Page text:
Red Glitter Sold Here

Updated: Mar 11

“Stay six feet apart!” Linda shouts across the room. She reminds my two coworkers that they’re breaking the safety rules. “Count the tiles between you if you’re not sure if you’re six feet apart—each tile is a foot, guys.” I go back to staring at my screen, unsurprised. We have heard this repeated more than a dozen times since the pandemic started.

The mood around the office is bleak. Linda’s voice is a constant threat, even though we know she only has our best interests in mind. I sit in the blue room (named after its bright blue accent wall—yes, we’re very original around here) with three of my coworkers. Our desks face the wall so that our mouth droplets don’t reach each other, and lunch is spent talking over a distance.

Rachel sits in diagonal to me. Tomorrow is her birthday and throughout the week she’s been talking about how she knows it won’t be that great. My best bet is to rent a movie with my family and drink home-made cocktails for my 21st.

I can’t stand the thought of not doing anything about this. So, after work, I drag myself onto the streets of downtown Toronto, scouring the areas around Richmond and Bathurst for art supply stores. Most of the locations I check say that store hours vary due to COVID-19.

It’s a straight, fifteen-minute walk to Michaels and I’m the sole person walking in this direction. The uneasiness that rose from the first time seeing empty downtown streets flares up again. It was a ghost town a few weeks ago, and still is.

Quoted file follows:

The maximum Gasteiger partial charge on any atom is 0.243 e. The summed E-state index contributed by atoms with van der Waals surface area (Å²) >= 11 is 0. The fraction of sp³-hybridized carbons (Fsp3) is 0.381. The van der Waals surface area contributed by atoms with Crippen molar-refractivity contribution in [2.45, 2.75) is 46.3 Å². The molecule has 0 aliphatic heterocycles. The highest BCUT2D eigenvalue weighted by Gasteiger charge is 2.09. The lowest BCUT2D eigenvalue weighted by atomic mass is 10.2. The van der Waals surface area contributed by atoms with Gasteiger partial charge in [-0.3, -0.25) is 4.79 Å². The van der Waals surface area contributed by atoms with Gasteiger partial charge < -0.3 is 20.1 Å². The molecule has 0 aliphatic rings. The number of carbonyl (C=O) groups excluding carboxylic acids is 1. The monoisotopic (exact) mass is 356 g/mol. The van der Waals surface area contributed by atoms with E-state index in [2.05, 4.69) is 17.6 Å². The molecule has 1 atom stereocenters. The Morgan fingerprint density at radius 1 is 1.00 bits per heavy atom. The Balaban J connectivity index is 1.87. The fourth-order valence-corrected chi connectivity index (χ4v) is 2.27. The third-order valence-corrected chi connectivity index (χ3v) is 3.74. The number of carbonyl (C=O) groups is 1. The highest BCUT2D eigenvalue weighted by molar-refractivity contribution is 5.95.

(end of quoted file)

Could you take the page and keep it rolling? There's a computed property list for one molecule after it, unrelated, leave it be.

The sun holds vigil in the sky, but the wind is intense, burning my cheeks red until I consider walking backwards up the slope. I not-so-casually wonder if all the wind is blasting the coronavirus particles into my throat so that they can make a home in my lungs. What I do know is that I’m going to pay for all this constant walking with my anemia, but I’ve been paying anyways since January and this is just another day.

Michaels is closed for the day, so I head to DeSerres next. The paper taped to the door says it’s been shut down indefinitely. At the end, I make it back to where I started near Richmond and Bathurst, outside of a Dollarama. A cheaper canvas and paint will have to do in this post-apocalyptic world. Inside, it feels unsafe. The aisles feel crammed with people.

I eat a fast dinner before I lay out all my painting supplies on the dining room table. A headache has started, courtesy of my lack of ironless red blood cells, and I press the tips of my fingers hard into my eyebrows to relieve it. My heart is beating fast. This can go so, so wrong.

Rachel and I work with nanometer-scale fluorescent beads made of polymers. Our days are spent observing these beads under a special camera, for they hold the secrets to the entire world. One painting is a literal view of the beads on the camera, and the other is a cartoonish rendering of two beads hugging each other. Their long arms extend around the other and their eyes are closed.

My hand shakes like I’ve been handed a scalpel for brain surgery, and the beat banging in my head makes me sweat. I dip a paintbrush into glue, painstakingly going around each bead. I dump the red glitter over the canvas and shake it. The second painting, arguably more complex, gets a pencil outline first and then is carefully filled with paint.

In the gift bag goes the dried paintings and a package of Mini Eggs. I hand it to her the next morning, and watch her light up with surprise. Around lunch, Rachel and I spend 40 minutes of work time roaming our emptied-out building—we go to every floor—peeking into office door windows and rating the décor on our imaginary scales. She ends up following one of the businesses on Instagram. I rationalize all of this by saying that it’s her birthday, but God knows I would do this any day with her. Later that night, I get a text. She tells me the paintings are hanging on the wall.

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